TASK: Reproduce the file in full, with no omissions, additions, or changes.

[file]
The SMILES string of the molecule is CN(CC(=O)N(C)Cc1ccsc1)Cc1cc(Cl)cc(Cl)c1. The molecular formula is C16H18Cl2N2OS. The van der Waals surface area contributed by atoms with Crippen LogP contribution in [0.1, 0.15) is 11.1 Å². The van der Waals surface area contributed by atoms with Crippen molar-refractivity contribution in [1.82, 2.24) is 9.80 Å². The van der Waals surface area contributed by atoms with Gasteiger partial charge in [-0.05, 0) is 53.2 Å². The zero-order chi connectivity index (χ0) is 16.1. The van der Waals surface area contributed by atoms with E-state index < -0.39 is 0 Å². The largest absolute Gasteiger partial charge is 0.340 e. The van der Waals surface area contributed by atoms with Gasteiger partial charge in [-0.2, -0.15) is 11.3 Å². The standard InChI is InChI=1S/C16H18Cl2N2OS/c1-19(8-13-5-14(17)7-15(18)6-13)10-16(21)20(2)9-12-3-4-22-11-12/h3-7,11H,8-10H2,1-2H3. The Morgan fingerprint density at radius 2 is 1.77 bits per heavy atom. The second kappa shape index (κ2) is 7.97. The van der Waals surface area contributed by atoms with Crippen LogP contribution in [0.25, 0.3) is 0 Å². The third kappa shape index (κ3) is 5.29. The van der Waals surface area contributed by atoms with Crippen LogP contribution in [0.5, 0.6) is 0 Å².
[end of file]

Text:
The SMILES string of the molecule is CN(CC(=O)N(C)Cc1ccsc1)Cc1cc(Cl)cc(Cl)c1. The molecular formula is C16H18Cl2N2OS. The van der Waals surface area contributed by atoms with Crippen LogP contribution in [0.1, 0.15) is 11.1 Å². The van der Waals surface area contributed by atoms with Crippen molar-refractivity contribution in [1.82, 2.24) is 9.80 Å². The van der Waals surface area contributed by atoms with Gasteiger partial charge in [-0.05, 0) is 53.2 Å². The zero-order chi connectivity index (χ0) is 16.1. The van der Waals surface area contributed by atoms with E-state index < -0.39 is 0 Å². The largest absolute Gasteiger partial charge is 0.340 e. The van der Waals surface area contributed by atoms with Gasteiger partial charge in [-0.2, -0.15) is 11.3 Å². The standard InChI is InChI=1S/C16H18Cl2N2OS/c1-19(8-13-5-14(17)7-15(18)6-13)10-16(21)20(2)9-12-3-4-22-11-12/h3-7,11H,8-10H2,1-2H3. The Morgan fingerprint density at radius 2 is 1.77 bits per heavy atom. The second kappa shape index (κ2) is 7.97. The van der Waals surface area contributed by atoms with Crippen LogP contribution in [0.25, 0.3) is 0 Å². The third kappa shape index (κ3) is 5.29. The van der Waals surface area contributed by atoms with Crippen LogP contribution in [0.5, 0.6) is 0 Å².